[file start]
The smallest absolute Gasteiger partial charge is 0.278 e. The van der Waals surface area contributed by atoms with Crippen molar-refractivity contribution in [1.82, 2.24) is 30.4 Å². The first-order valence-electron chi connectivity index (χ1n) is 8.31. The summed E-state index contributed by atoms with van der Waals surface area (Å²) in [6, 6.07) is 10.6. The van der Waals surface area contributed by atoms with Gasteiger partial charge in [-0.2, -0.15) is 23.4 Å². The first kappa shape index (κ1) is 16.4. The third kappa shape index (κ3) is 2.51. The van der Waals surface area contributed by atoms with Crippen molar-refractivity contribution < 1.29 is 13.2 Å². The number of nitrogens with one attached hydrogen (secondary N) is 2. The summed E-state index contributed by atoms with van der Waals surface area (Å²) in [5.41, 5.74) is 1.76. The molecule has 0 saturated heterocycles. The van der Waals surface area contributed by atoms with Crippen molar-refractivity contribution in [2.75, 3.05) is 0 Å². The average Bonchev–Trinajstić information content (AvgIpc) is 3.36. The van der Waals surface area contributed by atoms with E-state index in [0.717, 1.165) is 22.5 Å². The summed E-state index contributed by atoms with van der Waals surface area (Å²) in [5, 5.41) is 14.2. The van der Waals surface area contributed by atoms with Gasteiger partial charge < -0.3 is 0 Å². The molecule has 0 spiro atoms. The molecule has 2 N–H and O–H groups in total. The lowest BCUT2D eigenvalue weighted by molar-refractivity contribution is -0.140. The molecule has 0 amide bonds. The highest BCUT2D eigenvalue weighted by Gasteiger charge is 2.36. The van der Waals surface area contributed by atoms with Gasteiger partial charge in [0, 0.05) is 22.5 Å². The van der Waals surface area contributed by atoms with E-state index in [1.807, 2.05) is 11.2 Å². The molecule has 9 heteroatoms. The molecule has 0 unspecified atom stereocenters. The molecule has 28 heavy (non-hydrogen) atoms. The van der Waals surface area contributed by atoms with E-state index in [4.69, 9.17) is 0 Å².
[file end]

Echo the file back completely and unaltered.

The smallest absolute Gasteiger partial charge is 0.278 e. The van der Waals surface area contributed by atoms with Crippen molar-refractivity contribution in [1.82, 2.24) is 30.4 Å². The first-order valence-electron chi connectivity index (χ1n) is 8.31. The summed E-state index contributed by atoms with van der Waals surface area (Å²) in [6, 6.07) is 10.6. The van der Waals surface area contributed by atoms with Gasteiger partial charge in [-0.2, -0.15) is 23.4 Å². The first kappa shape index (κ1) is 16.4. The third kappa shape index (κ3) is 2.51. The van der Waals surface area contributed by atoms with Crippen molar-refractivity contribution < 1.29 is 13.2 Å². The number of nitrogens with one attached hydrogen (secondary N) is 2. The summed E-state index contributed by atoms with van der Waals surface area (Å²) in [5.41, 5.74) is 1.76. The molecule has 0 saturated heterocycles. The van der Waals surface area contributed by atoms with Crippen molar-refractivity contribution in [2.75, 3.05) is 0 Å². The average Bonchev–Trinajstić information content (AvgIpc) is 3.36. The van der Waals surface area contributed by atoms with E-state index in [0.717, 1.165) is 22.5 Å². The summed E-state index contributed by atoms with van der Waals surface area (Å²) in [5, 5.41) is 14.2. The van der Waals surface area contributed by atoms with Gasteiger partial charge < -0.3 is 0 Å². The molecule has 0 spiro atoms. The molecule has 2 N–H and O–H groups in total. The lowest BCUT2D eigenvalue weighted by molar-refractivity contribution is -0.140. The molecule has 0 amide bonds. The highest BCUT2D eigenvalue weighted by Gasteiger charge is 2.36. The van der Waals surface area contributed by atoms with Gasteiger partial charge in [0, 0.05) is 22.5 Å². The van der Waals surface area contributed by atoms with E-state index in [1.807, 2.05) is 11.2 Å². The molecule has 9 heteroatoms. The molecule has 0 unspecified atom stereocenters. The molecule has 28 heavy (non-hydrogen) atoms. The van der Waals surface area contributed by atoms with E-state index in [4.69, 9.17) is 0 Å².